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Those of us who love greyhounds know how special they are. We change our homes, our cars, our beds– and they change our lives. So don’t say you weren’t warned – but learning about greyhounds is the first step in changing your life and theirs.



Greyhounds, as a breed, are healthy. As more greyhounds get adopted, greyhound lovers, and their vets, continue to learn about them. Those of us loving greyhounds, learn and share information with each other and our vets. I’ve learned to get information from other greyhound lovers, (Greyhound List is one place. Greytalk is another) and from the internet, and present that information to my vets. Yes, I have more than one vet. I have two – three holistic vets and traditional vets. Between them all we’ve solved most of my greyhound’s issues. In my opinion, the more opinions you have, the more chance you have of finding the right answer. Do not hesitate to question, to ask others and to be your greyhound’s advocate.


Greyhounds are the essence of the dog breeder’s credo “Form follows function.” From the narrow, aerodynamic skull to the shock-absorbing pads of the feet, Greyhounds are perfectly constructed for high-speed pursuit. The lean beauty of the Greyhound “inverted S” shape, created by the deep chest curving gently into a tightly tucked waist, has been an object of fascination for artists, poets, and kings for as long as human beings have called themselves civilized. Greyhounds are the template from which other coursing hounds have been struck.


One of the fastest breeds around, the Greyhound is good for more than racing on the tracks.


Greyhounds can be great indoor pets for some. They typically get along with other large dogs, are friendly with humans and are virtually shed-free and odorless.

Here are a few more facts about the breed you might not have known:

Sensitive to cold: Greyhounds don’t have a fat layer. So, they are more sensitive to cold temperatures and rain. Owners should outfit them with a coat, if needed.

Need sun protection: Greyhounds are also sensitive to heat and sun. To avoid sunburn, the National Greyhound Adoption Program recommends using children’s sunscreen or keeping dogs in the shade.

Sprints not marathons: The breed is known for its racing ability but might not do well with long distances. About an hour of exercise a day broken up into short walks is acceptable.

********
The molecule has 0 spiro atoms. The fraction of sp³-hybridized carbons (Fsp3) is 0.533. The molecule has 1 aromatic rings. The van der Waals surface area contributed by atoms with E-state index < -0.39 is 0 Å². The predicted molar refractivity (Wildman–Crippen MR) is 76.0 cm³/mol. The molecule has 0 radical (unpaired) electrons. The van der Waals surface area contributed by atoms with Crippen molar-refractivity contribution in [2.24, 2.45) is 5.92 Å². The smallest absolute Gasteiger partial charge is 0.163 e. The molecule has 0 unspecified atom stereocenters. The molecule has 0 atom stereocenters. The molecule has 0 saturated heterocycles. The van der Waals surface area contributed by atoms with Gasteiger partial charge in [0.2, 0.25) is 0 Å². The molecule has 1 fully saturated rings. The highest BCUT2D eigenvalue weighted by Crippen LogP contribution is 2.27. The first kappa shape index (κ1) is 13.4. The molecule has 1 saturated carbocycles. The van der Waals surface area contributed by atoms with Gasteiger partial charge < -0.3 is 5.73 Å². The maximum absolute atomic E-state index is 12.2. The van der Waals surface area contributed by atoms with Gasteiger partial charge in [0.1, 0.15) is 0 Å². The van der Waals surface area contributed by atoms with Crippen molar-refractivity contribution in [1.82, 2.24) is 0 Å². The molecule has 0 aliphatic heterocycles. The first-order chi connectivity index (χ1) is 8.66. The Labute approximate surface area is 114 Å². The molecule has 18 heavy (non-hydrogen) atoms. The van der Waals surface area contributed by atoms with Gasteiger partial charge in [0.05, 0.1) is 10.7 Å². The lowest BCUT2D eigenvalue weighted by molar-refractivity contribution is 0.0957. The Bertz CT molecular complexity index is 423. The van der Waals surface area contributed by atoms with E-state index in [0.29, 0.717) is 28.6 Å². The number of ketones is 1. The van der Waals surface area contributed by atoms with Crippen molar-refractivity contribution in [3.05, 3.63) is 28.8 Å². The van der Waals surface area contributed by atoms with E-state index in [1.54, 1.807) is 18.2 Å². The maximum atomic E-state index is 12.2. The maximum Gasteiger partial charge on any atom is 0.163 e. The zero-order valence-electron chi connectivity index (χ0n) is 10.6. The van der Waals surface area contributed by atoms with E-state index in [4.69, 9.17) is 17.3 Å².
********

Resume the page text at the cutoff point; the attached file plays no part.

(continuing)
Have long lives: Most greyhounds live to age 12 or older.

Require frequent manicures: Long nails cause problems including discomfort, altered walk and premature arthritis. Greyhounds will need nails trimmed as frequently as once a week.

Not swimmers: Greyhounds are not buoyant because they are so lean. Also, they don't do well with cold water. So, while they are able to paddle swim, most can't swim for more than a minute without a life vest.

Not watchdogs: The dogs don't typically bark and don't see humans as threatening. So, it's likely they'd sit quietly if a burglar broke into your home. That being said, they are extremely friendly


Whether you've recently adopted, or you're a long time admirer of these beguiling creatures, inside you'll find plenty of information to help you introduce your new friend to a whole new world, and train and care for the retired racers who have stolen your heart and your sofa.

This is not a comprehensive guide. Much of what you'll find is intended to compliment the information in my books. I've focused on information I had to exclude to meet page limitations, information that has changed since the books were published, and information that provides a foundation to a successful relationship with your retired racing Greyhound. I've also included information that may be in one or both books that I think is particularly important and doesn't seem to be easy to find in other places.

I've kept graphics to a minimum to save your download time. However, the Product Reviews section is graphics intensive.

You'll find a lot of things are still "works in progress." Some areas will always be in development with new bits of info added as I think of them or learn about them, so stop back soon if what you're looking for isn't here.

The information on this site is not intended as a substitute for professional medical or behavioral advice. It is intended for informational and entertainment purposes only. Everyone has a bias. You'll quickly learn I am no different. What you read here reflects my personal philosophies.